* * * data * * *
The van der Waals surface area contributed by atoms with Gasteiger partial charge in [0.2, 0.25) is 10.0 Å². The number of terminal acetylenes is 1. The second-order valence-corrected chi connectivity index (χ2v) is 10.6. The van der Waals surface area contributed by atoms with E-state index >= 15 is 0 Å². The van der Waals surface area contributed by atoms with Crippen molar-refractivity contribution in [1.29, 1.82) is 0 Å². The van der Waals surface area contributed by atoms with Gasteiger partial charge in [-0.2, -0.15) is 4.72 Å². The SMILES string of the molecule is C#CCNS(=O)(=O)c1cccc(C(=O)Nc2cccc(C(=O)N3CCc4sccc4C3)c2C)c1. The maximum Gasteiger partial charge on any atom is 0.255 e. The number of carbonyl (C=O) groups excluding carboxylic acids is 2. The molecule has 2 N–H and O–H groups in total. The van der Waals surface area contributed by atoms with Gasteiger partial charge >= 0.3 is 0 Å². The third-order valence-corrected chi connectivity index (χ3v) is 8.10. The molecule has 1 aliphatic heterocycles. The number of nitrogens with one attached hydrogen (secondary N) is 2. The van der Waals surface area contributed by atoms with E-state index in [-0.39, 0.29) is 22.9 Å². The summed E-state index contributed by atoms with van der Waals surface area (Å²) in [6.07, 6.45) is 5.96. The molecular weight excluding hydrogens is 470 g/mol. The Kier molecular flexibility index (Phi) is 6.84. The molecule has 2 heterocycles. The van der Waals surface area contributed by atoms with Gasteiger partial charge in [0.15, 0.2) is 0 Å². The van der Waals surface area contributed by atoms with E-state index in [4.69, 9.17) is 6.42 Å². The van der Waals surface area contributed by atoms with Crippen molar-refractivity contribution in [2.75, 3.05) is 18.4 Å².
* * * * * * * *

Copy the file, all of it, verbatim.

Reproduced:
The van der Waals surface area contributed by atoms with Gasteiger partial charge in [0.2, 0.25) is 10.0 Å². The number of terminal acetylenes is 1. The second-order valence-corrected chi connectivity index (χ2v) is 10.6. The van der Waals surface area contributed by atoms with E-state index >= 15 is 0 Å². The van der Waals surface area contributed by atoms with Crippen molar-refractivity contribution in [1.29, 1.82) is 0 Å². The van der Waals surface area contributed by atoms with Gasteiger partial charge in [-0.2, -0.15) is 4.72 Å². The SMILES string of the molecule is C#CCNS(=O)(=O)c1cccc(C(=O)Nc2cccc(C(=O)N3CCc4sccc4C3)c2C)c1. The maximum Gasteiger partial charge on any atom is 0.255 e. The number of carbonyl (C=O) groups excluding carboxylic acids is 2. The molecule has 2 N–H and O–H groups in total. The van der Waals surface area contributed by atoms with Gasteiger partial charge >= 0.3 is 0 Å². The third-order valence-corrected chi connectivity index (χ3v) is 8.10. The molecule has 1 aliphatic heterocycles. The number of nitrogens with one attached hydrogen (secondary N) is 2. The van der Waals surface area contributed by atoms with E-state index in [-0.39, 0.29) is 22.9 Å². The summed E-state index contributed by atoms with van der Waals surface area (Å²) in [6.07, 6.45) is 5.96. The molecular weight excluding hydrogens is 470 g/mol. The Kier molecular flexibility index (Phi) is 6.84. The molecule has 2 heterocycles. The van der Waals surface area contributed by atoms with Gasteiger partial charge in [0.15, 0.2) is 0 Å². The van der Waals surface area contributed by atoms with E-state index in [4.69, 9.17) is 6.42 Å². The van der Waals surface area contributed by atoms with Crippen molar-refractivity contribution in [2.75, 3.05) is 18.4 Å².